#4

This is definitely something that we could consider supporting if users prefer to view new filter list sections through plist definition files that are stored in a project-specific fashion next to their typeface source. In my mind, the plugin makes it simple enough to swap filters in/out (you can create a master remote definition list and comment out those that you don’t need, uncomment those that you do, then update your filters with a click on the plugin Edit menu item as you work on different projects) that this may not be necessary. Be interested in more feedback about this.


#5

The user can add/remove/edit the filters through the normal Glyphs’s UI. I see that I need to add UI to add a local plist file.

I really meant it when I when I said to not store stuff in the users main folders. That is like office marking a folder with internal shit in my documents folder. That is so annoying.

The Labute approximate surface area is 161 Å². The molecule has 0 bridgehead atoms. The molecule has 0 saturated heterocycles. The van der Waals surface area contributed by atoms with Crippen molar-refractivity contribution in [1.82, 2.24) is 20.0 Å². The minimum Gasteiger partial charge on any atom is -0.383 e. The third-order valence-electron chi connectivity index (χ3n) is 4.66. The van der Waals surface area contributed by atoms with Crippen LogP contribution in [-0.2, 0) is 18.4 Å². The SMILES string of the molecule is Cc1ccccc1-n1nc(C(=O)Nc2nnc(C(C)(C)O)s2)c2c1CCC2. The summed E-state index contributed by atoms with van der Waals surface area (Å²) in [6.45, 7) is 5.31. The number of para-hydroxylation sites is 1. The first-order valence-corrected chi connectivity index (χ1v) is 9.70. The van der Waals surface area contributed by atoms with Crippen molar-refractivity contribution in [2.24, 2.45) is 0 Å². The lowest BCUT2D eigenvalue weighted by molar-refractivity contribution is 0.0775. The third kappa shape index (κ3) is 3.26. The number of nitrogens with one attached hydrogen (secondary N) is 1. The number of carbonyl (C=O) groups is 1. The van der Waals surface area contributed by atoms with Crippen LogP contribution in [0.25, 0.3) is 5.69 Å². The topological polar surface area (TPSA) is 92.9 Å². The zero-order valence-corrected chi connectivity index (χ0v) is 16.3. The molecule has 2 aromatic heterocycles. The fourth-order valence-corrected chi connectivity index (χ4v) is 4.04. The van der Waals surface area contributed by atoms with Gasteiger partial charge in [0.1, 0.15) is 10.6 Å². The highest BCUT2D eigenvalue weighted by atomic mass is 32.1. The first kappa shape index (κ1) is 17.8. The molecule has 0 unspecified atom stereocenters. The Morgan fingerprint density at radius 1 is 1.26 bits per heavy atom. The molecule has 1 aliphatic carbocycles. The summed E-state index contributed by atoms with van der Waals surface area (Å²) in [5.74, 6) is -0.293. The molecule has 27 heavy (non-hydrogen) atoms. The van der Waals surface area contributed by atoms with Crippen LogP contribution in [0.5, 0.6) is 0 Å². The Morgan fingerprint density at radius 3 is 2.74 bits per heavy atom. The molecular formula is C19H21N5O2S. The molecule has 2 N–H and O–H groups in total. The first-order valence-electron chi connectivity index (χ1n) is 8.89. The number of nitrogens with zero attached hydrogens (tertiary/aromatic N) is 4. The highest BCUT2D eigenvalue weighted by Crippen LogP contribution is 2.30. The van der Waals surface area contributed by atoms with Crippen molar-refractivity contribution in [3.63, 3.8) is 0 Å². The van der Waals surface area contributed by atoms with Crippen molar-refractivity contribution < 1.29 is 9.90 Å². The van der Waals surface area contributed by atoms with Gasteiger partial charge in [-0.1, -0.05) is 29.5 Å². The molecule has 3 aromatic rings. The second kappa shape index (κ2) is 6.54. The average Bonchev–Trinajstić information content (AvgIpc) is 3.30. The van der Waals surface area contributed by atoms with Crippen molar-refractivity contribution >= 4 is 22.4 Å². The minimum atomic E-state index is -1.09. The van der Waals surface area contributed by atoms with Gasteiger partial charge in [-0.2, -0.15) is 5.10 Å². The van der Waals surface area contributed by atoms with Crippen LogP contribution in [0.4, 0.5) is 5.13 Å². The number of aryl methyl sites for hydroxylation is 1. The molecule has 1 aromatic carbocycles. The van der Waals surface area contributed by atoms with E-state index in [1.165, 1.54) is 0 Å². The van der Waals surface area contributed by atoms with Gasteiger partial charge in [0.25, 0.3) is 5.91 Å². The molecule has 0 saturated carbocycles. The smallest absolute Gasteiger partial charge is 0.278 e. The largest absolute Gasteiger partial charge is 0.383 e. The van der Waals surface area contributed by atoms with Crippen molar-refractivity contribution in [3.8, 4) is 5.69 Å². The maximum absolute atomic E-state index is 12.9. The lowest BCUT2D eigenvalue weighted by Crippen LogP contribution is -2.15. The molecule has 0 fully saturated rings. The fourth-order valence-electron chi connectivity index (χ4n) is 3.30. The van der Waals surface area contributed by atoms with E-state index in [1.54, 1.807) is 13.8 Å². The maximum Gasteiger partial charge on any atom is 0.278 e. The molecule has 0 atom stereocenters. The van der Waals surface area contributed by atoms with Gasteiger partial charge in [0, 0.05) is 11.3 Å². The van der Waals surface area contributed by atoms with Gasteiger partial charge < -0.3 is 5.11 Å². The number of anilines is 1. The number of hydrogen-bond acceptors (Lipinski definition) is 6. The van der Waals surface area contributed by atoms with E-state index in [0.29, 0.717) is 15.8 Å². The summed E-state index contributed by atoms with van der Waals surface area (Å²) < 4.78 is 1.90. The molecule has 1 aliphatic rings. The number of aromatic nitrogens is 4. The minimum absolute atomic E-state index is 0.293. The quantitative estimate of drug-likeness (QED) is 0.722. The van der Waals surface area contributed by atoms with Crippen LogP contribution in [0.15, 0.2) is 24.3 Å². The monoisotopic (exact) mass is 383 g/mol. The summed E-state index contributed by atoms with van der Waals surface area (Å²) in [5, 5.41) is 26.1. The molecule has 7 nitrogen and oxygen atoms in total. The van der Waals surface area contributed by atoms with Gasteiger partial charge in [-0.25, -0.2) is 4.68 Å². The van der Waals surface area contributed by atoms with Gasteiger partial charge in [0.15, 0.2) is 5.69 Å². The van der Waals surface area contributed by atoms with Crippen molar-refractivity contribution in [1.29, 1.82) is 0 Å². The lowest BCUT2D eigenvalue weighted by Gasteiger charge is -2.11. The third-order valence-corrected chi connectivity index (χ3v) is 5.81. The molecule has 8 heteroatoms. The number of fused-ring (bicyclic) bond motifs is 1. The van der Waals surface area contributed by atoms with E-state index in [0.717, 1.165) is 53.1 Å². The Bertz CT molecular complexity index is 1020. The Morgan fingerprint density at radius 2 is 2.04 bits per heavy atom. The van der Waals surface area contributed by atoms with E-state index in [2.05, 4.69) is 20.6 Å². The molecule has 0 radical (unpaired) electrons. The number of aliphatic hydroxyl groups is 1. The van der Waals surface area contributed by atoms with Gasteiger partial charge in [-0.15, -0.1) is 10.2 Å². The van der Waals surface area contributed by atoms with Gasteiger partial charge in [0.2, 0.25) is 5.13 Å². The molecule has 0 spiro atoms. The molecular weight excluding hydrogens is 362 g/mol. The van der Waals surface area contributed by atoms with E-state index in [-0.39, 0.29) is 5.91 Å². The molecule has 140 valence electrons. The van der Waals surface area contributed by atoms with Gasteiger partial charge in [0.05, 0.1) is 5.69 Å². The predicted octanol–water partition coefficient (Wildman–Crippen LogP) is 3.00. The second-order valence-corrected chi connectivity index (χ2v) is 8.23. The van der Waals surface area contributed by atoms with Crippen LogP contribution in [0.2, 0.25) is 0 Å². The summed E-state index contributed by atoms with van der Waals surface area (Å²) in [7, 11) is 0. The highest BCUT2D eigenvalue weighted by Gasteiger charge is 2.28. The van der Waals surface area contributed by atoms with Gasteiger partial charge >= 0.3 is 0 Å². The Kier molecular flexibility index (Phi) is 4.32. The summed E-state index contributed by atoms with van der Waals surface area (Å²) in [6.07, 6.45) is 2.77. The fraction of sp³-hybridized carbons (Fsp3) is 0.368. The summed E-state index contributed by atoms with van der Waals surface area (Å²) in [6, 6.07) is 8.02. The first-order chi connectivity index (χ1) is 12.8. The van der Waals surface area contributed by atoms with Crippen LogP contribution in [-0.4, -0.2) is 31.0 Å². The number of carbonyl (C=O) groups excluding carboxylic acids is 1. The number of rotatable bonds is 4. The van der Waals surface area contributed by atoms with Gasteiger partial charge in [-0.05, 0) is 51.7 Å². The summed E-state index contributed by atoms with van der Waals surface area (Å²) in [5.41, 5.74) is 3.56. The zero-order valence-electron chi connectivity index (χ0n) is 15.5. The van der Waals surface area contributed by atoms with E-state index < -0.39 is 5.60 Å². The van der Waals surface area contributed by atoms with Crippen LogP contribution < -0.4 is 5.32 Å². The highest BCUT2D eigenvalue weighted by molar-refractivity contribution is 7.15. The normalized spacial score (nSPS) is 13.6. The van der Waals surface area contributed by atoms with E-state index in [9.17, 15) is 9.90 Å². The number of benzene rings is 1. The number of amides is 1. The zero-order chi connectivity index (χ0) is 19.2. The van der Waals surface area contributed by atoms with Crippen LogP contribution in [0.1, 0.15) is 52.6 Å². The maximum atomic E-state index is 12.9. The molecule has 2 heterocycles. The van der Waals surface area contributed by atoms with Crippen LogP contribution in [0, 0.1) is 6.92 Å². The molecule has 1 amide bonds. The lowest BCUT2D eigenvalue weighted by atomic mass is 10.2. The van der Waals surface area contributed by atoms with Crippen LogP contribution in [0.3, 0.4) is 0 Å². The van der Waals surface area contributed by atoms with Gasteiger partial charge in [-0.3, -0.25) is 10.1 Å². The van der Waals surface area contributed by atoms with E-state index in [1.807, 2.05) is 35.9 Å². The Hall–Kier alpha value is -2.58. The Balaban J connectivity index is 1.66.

#6

The directory is where users store their own definition files that they are writing themselves (or their own custom definition files that include URL to the location of remote filter list definition files, again that they are editing themselves in a text editor directly in that directory). I chose it so that it was easily accessible. Happy to change the location. The directory is automatically opened in one of the plugin Edit menu items and that can be linked to the change in location. Adding issue report to the repository to discuss this. Let’s take the discussion about this change there. Thanks Georg.


#7

Will answer on GitHub.


#8

#9

The custom plist for shared custom filters is a great feature, but could the be editable inside of Glyphs as well?